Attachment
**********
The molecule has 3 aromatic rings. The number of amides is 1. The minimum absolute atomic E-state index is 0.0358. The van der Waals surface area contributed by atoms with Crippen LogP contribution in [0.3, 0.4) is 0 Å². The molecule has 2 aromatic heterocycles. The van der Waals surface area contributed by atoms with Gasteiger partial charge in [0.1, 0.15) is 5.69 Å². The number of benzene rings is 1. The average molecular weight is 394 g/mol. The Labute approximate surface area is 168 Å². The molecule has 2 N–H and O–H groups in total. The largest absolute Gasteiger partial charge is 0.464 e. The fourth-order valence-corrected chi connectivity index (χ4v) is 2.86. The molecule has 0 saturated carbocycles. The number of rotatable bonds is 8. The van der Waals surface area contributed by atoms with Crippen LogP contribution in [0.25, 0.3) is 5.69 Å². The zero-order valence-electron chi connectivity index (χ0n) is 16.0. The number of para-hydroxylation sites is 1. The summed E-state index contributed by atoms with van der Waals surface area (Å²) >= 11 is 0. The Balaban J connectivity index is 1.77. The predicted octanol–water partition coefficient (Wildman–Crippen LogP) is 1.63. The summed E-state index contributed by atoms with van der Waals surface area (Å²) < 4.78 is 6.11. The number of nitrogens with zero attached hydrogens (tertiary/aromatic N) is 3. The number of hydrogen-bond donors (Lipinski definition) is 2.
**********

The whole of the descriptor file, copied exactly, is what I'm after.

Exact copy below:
The molecule has 3 aromatic rings. The number of amides is 1. The minimum absolute atomic E-state index is 0.0358. The van der Waals surface area contributed by atoms with Crippen LogP contribution in [0.3, 0.4) is 0 Å². The molecule has 2 aromatic heterocycles. The van der Waals surface area contributed by atoms with Gasteiger partial charge in [0.1, 0.15) is 5.69 Å². The number of benzene rings is 1. The average molecular weight is 394 g/mol. The Labute approximate surface area is 168 Å². The molecule has 2 N–H and O–H groups in total. The largest absolute Gasteiger partial charge is 0.464 e. The fourth-order valence-corrected chi connectivity index (χ4v) is 2.86. The molecule has 0 saturated carbocycles. The number of rotatable bonds is 8. The van der Waals surface area contributed by atoms with Crippen LogP contribution in [0.25, 0.3) is 5.69 Å². The zero-order valence-electron chi connectivity index (χ0n) is 16.0. The number of para-hydroxylation sites is 1. The summed E-state index contributed by atoms with van der Waals surface area (Å²) >= 11 is 0. The Balaban J connectivity index is 1.77. The predicted octanol–water partition coefficient (Wildman–Crippen LogP) is 1.63. The summed E-state index contributed by atoms with van der Waals surface area (Å²) < 4.78 is 6.11. The number of nitrogens with zero attached hydrogens (tertiary/aromatic N) is 3. The number of hydrogen-bond donors (Lipinski definition) is 2.